Philadelphia has and always will be a city of neighborhoods. In our ongoing series of Neighborhood Beginnings, today we'll be discussing a section of the city that was once referred to as... "The Neck"
You have probably visited "The Neck."
It’s located at the south end of the city, from Oregon Avenue to the Navy Yard: home to the Sports Complex and FDR Park. But these are recent developments that don’t even hint at The Neck’s long history...
The earliest European settlers of The Neck were most likely Swedes.
They followed the Delaware River north and built Philadelphia’s first church in 1698—Old Swedes—in what is now Queen Village. Many "Neckers" claim to be descended from Hessian soldiers who stayed after the Revolution.
The Neck was largely marshland and floodplain.
It was not suitable for factories and rowhouses but it was a rich environment and became a major food source for the growing city. Settlers of The Neck were resourceful and hard-working. They knew how to make do with whatever came to hand.
Houses in The Neck were built by their owners, who did not own the land but paid a nominal ground rent.
Builders used materials scavenged from abandoned buildings and trash heaps. Farmers colonized the western part of The Neck and raised livestock and crops for sale in city markets. The eastern Neck was home to small truck farms behind dikes and canals and homebuilt houseboats. Families grew cabbage, cut sod for city lawns, and harvested fish and shellfish. Roads were rare and most traveled on the canals by boat.
Pigs were a major source of income.
By 1912, an estimated 20,000 pigs lived south of Oregon Avenue, where they were fattened on trash scavenged by children before being delivered to the butchers on 9th Street. In 1911, City Council had passed a ban on pigs within the city limits, claiming that the gases from pig manure caused disease. The police staged raids on pig farms throughout the city, much like today’s drug busts. When the farmers of The Neck protested, the Republicans in City Council changed their tune.
The Neck produced the most powerful political figure in Philadelphia history.
William S. Vare was the youngest of three brothers and born to a poor family in The Neck in the mid-19th century. The brothers used the profits from their trash hauling, street cleaning, and construction businesses to build a Republican machine that ruled the city from 1890 until 1929. The Neck was a Republican stronghold. In fact, the division did not tally a single Democratic vote until the late 1930s.
It was Vare who initiated the changes that would erase The Neck forever.
In 1924, Vare crony Mayor W. Freeland Kendrick convinced the planning committee to move the Sesquicentennial Exposition from Fairmount Park to League Island Park at the southern tip of Philadelphia, This meant that clean water, sanitary sewers, and electrical lines had to be extended to the site as well as trolleys to bring in the patrons. Exposition funds paid for these improvements, built by Vare’s constituents who then benefitted from these improvements to their neighborhood. After the exposition, navy housing was built north of the park and the municipal stadium just west of Broad became the beginning of our Sports Complex.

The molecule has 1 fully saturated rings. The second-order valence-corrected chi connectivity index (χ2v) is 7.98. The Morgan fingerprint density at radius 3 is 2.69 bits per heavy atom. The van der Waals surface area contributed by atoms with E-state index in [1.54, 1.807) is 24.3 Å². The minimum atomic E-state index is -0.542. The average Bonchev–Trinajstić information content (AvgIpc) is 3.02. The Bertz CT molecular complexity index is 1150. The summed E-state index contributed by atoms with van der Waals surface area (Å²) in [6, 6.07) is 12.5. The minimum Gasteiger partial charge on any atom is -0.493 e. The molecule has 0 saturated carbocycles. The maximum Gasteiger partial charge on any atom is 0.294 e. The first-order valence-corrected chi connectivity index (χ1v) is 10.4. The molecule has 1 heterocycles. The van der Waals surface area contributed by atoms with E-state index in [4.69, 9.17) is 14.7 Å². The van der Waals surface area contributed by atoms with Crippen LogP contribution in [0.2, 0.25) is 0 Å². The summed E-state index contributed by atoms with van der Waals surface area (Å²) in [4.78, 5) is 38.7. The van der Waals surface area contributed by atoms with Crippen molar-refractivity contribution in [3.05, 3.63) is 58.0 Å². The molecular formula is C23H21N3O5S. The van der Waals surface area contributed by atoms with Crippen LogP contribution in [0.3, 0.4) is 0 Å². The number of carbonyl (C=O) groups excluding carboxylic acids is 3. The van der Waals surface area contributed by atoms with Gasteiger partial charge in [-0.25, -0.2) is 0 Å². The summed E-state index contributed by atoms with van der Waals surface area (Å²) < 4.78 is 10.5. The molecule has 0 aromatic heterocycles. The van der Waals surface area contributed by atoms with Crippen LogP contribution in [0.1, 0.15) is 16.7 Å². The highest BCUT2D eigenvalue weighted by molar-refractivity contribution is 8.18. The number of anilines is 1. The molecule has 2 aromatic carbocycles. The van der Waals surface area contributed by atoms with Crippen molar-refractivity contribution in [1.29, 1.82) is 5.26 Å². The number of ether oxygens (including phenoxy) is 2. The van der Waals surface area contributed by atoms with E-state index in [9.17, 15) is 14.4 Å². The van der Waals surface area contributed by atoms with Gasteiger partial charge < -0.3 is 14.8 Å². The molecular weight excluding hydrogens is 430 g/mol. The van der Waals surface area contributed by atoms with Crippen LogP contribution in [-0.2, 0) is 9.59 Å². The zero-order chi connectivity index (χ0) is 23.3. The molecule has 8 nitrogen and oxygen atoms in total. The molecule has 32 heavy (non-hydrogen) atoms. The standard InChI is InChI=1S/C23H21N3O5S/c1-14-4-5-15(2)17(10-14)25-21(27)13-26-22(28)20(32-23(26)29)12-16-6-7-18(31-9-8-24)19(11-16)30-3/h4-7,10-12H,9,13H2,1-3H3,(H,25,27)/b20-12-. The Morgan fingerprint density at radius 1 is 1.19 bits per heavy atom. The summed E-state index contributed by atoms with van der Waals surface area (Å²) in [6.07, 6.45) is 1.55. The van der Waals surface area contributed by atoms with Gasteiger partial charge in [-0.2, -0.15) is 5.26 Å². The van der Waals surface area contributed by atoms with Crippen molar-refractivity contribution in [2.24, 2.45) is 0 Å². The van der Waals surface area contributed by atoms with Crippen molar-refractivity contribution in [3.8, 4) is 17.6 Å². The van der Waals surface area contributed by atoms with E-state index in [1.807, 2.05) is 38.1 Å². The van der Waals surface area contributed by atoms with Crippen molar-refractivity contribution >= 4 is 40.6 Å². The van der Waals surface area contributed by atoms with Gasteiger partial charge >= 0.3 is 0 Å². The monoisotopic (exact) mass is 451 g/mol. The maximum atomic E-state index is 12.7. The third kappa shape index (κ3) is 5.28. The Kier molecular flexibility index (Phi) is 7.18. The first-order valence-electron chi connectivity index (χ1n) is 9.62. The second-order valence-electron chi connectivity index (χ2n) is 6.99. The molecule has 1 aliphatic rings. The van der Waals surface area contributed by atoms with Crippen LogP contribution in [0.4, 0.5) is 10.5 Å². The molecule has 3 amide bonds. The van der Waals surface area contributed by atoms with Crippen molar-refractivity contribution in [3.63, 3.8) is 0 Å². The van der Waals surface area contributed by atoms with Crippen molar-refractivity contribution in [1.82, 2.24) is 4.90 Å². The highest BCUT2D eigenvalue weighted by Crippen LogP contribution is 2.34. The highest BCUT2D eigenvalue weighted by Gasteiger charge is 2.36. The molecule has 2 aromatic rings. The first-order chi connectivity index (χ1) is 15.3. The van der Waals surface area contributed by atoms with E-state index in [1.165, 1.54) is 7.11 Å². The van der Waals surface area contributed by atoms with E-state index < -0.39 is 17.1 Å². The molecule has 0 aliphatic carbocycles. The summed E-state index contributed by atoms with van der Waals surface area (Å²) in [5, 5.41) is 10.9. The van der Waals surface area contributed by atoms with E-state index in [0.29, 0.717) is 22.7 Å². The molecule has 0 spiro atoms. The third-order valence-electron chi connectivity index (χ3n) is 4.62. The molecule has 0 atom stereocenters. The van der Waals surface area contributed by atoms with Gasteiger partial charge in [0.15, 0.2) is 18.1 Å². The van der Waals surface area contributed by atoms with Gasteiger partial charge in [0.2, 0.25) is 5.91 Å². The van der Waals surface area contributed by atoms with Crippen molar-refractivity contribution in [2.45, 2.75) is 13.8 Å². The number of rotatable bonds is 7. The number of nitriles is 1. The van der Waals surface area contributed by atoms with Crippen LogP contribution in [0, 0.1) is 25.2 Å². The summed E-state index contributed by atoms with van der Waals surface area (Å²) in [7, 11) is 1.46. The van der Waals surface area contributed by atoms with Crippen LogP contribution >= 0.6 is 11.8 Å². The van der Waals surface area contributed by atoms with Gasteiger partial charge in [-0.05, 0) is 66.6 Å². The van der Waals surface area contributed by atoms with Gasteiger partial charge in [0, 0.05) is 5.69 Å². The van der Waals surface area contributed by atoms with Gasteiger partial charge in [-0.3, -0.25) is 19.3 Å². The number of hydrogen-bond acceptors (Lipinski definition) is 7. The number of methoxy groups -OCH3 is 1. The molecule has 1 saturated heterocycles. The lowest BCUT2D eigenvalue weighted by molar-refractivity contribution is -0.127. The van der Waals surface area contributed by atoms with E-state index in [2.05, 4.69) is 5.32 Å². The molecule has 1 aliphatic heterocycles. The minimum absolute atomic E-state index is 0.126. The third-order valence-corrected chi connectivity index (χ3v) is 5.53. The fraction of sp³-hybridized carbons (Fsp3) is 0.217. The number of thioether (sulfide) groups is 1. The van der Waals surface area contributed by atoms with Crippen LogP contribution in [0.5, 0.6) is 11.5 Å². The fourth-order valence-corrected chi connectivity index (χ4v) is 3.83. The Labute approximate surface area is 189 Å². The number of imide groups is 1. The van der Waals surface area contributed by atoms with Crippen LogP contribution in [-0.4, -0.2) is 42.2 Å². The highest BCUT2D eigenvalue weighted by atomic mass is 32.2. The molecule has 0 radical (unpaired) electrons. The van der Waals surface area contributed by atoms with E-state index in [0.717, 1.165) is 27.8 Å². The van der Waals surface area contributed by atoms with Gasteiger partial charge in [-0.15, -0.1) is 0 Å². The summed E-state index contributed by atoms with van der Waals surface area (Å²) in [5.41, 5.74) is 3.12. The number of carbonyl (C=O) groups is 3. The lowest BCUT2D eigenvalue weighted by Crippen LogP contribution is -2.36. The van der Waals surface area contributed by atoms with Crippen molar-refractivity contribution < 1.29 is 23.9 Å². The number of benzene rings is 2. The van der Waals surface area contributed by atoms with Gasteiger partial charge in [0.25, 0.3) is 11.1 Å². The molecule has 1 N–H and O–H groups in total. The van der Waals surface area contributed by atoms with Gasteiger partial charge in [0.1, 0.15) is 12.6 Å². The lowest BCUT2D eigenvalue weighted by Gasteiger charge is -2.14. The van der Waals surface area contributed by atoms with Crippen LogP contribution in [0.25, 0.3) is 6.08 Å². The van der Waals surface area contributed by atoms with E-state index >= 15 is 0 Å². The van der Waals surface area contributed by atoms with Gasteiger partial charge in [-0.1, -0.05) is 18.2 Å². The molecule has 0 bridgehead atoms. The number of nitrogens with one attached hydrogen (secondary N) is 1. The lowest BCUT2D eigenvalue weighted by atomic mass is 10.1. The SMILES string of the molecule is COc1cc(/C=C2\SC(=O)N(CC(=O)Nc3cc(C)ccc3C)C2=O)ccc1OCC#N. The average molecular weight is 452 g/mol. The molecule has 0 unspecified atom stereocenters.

By the 1950s, The Neck had dwindled to a small, tight-knit community of about 270 centered around Stone House Lane
A meandering road south of Oregon Avenue and 3rd Street, Stone House Lane was framed by canals on either side. Footbridges spanned the canals from the road to each house. The homes had gardens and livestock: cattle, goats, pigs, horses, and ducks, but no running water or sewers. Houses were heated with kerosene stoves and lit with kerosene lamps. It was a semi-rural community just 30 blocks from City Hall.
Since they did not own the land, residents did not have addresses and paid no property tax
Mail was, however, delivered and school buses picked up children for school. Neckers worked long hours on the docks and in factories to provide their families with modern amenities. Most families had cars and telephones. Pirated electricity fed televisions and radios. Clean water came from the hydrant at 7th and Pattison, delivered daily by local vendors, just like milk.
It all came to an end when the city needed this land for access to the proposed Walt Whitman Bridge.
The city had tried to "clean up" The Neck for decades without success. Building inspectors routinely cited residents with hundreds of building code violations but never enforced them. Then, in 1954, four children were killed in a fire caused by an illegal electrical hook-up. Riding a wave of public outrage, the city condemned all the homes in The Neck and forced the residents out. By 1956, the buildings had been burned and 10 feet of fill dirt dumped on the land to bring it up to grade. It now supports access ramps for the bridge and Routes I-76 and I-95. Most residents of Stonehouse Lane moved to 3rd Street, north of Oregon, and became rowhouse dwellers. The neighborhood and its way of life were gone forever.
You can still see The Neck as it was when the earliest settlers arrived.
The John Heinz National Wildlife Refuge at Tinicum is Pennsylvania’s largest remaining freshwater tidal marsh. Its hiking and canoe trails and Visitor Center are open to the public year-round. Bald eagles, beaver, river otters, and red fox live there alongside hundreds of other species. No pigs have been spotted.
- Philadelphia: South of Market and East of Broad by Gus Spector
- Philadelphia's Broad Street: South and North by Robert Morris Skaler
- Philadelphia Celebrates: Three Great Anniversaries—1876, 1926, 1976 by Edward W. Duffy